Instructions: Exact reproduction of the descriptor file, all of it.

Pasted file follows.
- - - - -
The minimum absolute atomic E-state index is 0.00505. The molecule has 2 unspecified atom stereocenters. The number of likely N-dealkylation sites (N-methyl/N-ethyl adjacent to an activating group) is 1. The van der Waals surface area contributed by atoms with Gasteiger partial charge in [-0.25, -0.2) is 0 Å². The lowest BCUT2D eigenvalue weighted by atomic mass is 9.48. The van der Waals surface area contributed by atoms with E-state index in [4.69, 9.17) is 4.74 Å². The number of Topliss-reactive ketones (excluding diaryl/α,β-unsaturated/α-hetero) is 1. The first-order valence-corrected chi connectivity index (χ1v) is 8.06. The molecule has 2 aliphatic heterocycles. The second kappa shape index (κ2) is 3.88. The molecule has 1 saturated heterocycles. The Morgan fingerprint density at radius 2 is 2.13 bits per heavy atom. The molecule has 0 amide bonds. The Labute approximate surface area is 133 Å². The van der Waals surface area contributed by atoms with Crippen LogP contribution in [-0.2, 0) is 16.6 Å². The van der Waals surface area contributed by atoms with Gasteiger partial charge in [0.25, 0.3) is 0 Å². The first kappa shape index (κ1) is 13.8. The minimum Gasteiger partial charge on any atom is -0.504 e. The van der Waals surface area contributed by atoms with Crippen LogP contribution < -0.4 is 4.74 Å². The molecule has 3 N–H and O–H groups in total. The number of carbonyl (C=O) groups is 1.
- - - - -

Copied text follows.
The minimum absolute atomic E-state index is 0.00505. The molecule has 2 unspecified atom stereocenters. The number of likely N-dealkylation sites (N-methyl/N-ethyl adjacent to an activating group) is 1. The van der Waals surface area contributed by atoms with Gasteiger partial charge in [-0.25, -0.2) is 0 Å². The lowest BCUT2D eigenvalue weighted by atomic mass is 9.48. The van der Waals surface area contributed by atoms with E-state index in [4.69, 9.17) is 4.74 Å². The number of Topliss-reactive ketones (excluding diaryl/α,β-unsaturated/α-hetero) is 1. The first-order valence-corrected chi connectivity index (χ1v) is 8.06. The molecule has 2 aliphatic heterocycles. The second kappa shape index (κ2) is 3.88. The molecule has 1 saturated heterocycles. The Morgan fingerprint density at radius 2 is 2.13 bits per heavy atom. The molecule has 0 amide bonds. The Labute approximate surface area is 133 Å². The van der Waals surface area contributed by atoms with Crippen LogP contribution in [-0.2, 0) is 16.6 Å². The van der Waals surface area contributed by atoms with Gasteiger partial charge in [0.25, 0.3) is 0 Å². The first kappa shape index (κ1) is 13.8. The minimum Gasteiger partial charge on any atom is -0.504 e. The van der Waals surface area contributed by atoms with Crippen LogP contribution < -0.4 is 4.74 Å². The molecule has 3 N–H and O–H groups in total. The number of carbonyl (C=O) groups is 1.